DFO considers cuts to commercial elver quotas to boost First Nations access

Federal officials are considering handing over to First Nations a much greater portion of the lucrative but highly fraught Maritime fishery for baby eels by slashing the quotas of commercial outfits that have long held licences in the industry.

The potential move is outlined in a letter sent to licence holders this week by the Department of Fisheries and Oceans, which has grappled in recent years with widespread unauthorized elver fishing. In March, the department cancelled this year's spring season outright.

Indigenous groups are already allocated a portion of the fishery. The department is examining whether to bump that substantially to 50 per cent of annual total allowable catch, but without compensating commercial licence holders for quota that would shift to the First Nations.

"It's devastating," said Michel Samson, a lawyer for commercial licence holder Wine Harbour Fisheries.

"This is something that's never been done in other fisheries, and why DFO is adamant of continuing to take away quota from licence holders who built this fishery over 30 years without compensation just simply doesn't make sense."

Elvers, which are tiny juvenile eels, are caught using nets during the spring along Nova Scotia and New Brunswick rivers, and then shipped live to Asia where they are raised to adulthood for food. Increasing demand has led to skyrocketing prices in recent years, and a surge in poaching and threats.

A surveillance camera in Nova Scotia catches alleged elver poaching in 2023. (Atlantic Elver Fishery)
A surveillance camera in Nova Scotia catches alleged elver poaching in 2023. (Atlantic Elver Fishery)

This year, despite shutting down the season before it even started, unauthorized fishing has continued. DFO said its enforcement officers have made 169 arrests, and seized hundreds of nets, more than two dozen vehicles and nearly 400 kilograms of elvers.

Those arrested have included Mi'kmaw fishermen, some of whom have claimed a treaty right to fish for elvers outside of DFO regulations.

The Assembly of Nova Scotia Mi'kmaw Chiefs said in a statement Wednesday that it learned of DFO's proposal this week and that it was "unexpected." The assembly said that while increasing participation in the elver fishery is a treaty communal right, DFO's plans need to be examined.

"We want to assure our communities that we understand the cultural significance of eel to our people and the importance of the elver fishery as a significant economic contributor," the statement said.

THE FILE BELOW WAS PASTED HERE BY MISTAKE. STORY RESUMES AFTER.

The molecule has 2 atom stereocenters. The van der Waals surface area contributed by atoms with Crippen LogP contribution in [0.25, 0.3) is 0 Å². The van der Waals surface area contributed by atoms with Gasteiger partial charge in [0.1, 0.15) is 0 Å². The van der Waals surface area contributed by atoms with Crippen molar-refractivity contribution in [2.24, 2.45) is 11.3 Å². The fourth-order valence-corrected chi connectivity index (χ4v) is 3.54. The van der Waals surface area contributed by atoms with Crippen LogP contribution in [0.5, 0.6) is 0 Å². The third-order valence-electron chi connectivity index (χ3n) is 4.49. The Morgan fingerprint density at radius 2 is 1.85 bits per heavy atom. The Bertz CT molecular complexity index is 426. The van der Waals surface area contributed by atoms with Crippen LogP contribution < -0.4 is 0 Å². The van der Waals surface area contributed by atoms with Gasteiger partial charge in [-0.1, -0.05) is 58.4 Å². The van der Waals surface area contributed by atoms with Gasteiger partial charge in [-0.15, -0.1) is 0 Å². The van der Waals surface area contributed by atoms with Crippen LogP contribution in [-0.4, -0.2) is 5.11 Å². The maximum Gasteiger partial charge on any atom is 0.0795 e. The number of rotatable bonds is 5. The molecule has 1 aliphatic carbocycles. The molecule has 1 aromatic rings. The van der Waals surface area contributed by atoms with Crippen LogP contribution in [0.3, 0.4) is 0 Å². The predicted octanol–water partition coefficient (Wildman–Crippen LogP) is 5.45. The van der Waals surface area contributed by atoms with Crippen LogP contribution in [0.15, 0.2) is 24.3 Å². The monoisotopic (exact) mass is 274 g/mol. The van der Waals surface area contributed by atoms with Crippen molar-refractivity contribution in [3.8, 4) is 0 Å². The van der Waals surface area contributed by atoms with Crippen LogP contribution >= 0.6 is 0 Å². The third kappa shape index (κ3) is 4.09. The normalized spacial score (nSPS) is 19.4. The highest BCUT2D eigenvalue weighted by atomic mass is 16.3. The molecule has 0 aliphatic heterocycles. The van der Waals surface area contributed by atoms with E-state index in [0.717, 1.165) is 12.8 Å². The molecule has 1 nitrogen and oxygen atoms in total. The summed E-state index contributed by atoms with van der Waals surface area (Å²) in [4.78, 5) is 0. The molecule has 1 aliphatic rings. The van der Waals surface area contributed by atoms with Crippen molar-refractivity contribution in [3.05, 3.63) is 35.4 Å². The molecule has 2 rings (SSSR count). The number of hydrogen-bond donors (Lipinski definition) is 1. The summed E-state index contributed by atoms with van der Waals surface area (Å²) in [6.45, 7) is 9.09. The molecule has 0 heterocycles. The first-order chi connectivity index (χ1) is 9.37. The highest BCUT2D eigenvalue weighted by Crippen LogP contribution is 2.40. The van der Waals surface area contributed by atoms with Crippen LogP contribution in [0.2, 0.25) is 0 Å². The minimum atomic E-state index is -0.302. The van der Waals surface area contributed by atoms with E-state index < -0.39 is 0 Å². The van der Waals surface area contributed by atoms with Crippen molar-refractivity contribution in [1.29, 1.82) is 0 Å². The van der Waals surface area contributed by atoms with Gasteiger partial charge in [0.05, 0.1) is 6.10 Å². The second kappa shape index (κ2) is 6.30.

Chief Allan Polchies, of St. Mary's First Nation in New Brunswick, said in a statement the Wolastoqey Nation is "surprised and optimistic" about DFO's proposal and wants to work toward a well-managed fishery.

Conservation questions

In the letter to licence holders, DFO said the quota redistribution would "increase First Nations participation in the elver fishery and support fishing in pursuit of a moderate livelihood," a nod to the term used in the 1999 Supreme Court of Canada Marshall decision on First Nations fishing rights in the Maritimes.

The department also indicated it could open the door to new commercial entrants into the elver fishery, a move that would further squeeze the longstanding licence holders.

DFO would not grant an interview Wednesday.

There are concerns about the conservation of the American eel and DFO has resisted raising the annual total allowable catch for elvers, which sits at 9,960 kilograms. In 2012, there was a recommendation to list American eel as a species at risk in Canada, but there's been no decision on whether to do so.

Some Mi'kmaw elders, whose communities have traditionally fished for adult eels as a source of food, have also worried that the rush to cash in on elvers is harming populations.

Stanley King, a commercial elver holder, said he believes evidence shows the population is healthy, and a decision should be made not to list it as at risk, allowing the total catch to be increased and creating room for more players.

Licence holders are in favour of increasing First Nations access, he said, and are willing to sell their licences to DFO so those quotas can be dedicated to Indigenous groups. But he said the federal government's attempts at reconciliation through the "expropriation" of quotas is only leading to hardship and "bad feelings."

Colin Sproul, the president of the United Fisheries Conservation Alliance, a group of multi-species independent fishermen and fishing associations, said the federal government has a duty to fulfill the rights outlined in the Marshall case.

But he said there's also an obligation to ensure a "peaceful transition," and it's hard to understand how taking away quota without compensation will help with that.

"I think it's completely outrageous, it's unfair and un-Canadian and borderline illegal," he said.